In 2017, the DKP picked up a total of around 11,500 votes nationwide, not enough for a seat. The Marxist-Leninist Party of Germany (MLDP) was more successful with almost 30,000 votes, but still fell miles short of the hurdle to enter parliament. German socialist votes tend to go towards the more moderate Left party (die Linke), which secured 9.2% of the 2017 vote.
German election officials said the DKP had failed to file key paperwork on time.
"Deadlines are deadlines," Federal Election Commissioner Georg Thiel, the committee's chair, was quoted as saying by the DPA news agency.
But their decisions can always be subjected to a legal review.
DKP chairman Patrik Köbele said on Thursday that he plans to appeal in court over the decision.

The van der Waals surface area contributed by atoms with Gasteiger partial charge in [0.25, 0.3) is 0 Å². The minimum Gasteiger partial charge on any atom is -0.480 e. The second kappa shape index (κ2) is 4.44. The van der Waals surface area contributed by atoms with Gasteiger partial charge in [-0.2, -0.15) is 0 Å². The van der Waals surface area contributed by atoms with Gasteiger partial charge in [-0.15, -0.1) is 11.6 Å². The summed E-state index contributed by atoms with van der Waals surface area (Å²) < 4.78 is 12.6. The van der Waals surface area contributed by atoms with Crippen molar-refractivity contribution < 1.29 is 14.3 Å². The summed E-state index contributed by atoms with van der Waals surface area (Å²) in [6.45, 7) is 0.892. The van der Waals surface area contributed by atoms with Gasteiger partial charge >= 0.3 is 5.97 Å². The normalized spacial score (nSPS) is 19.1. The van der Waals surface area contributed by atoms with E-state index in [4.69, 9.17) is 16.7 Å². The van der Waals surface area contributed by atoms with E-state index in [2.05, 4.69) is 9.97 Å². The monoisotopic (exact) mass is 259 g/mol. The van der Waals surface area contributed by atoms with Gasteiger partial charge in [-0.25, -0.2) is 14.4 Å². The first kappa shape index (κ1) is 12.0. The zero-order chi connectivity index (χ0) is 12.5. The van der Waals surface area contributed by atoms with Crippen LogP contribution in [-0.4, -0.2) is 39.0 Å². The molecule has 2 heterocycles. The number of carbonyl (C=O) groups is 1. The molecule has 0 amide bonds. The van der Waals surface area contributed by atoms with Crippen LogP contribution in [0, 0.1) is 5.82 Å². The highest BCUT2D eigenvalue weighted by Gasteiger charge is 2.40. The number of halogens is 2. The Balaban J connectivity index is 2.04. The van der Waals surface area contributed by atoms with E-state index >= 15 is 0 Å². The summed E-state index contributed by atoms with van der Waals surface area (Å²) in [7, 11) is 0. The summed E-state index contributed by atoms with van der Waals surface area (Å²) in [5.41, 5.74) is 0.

"We are convinced that this attempt to ban us [from the election] will fail," he said.
Anarchists fail to make the cut
Another fringe party that missed out was the the Anarchistic Pogo Party of Germany, or AAPD, which took part in the 1998 election with the promise to pay voters with free beer.
Running with a slogan "work is s***," election officials also rejected their application to stand because it had only been submitted electronically.
But the South Schleswig Voters' Association, or SSW, had more luck.
The party represents the Danish-speaking minority in Schleswig-Holstein, northern Germany, close to the border with Denmark.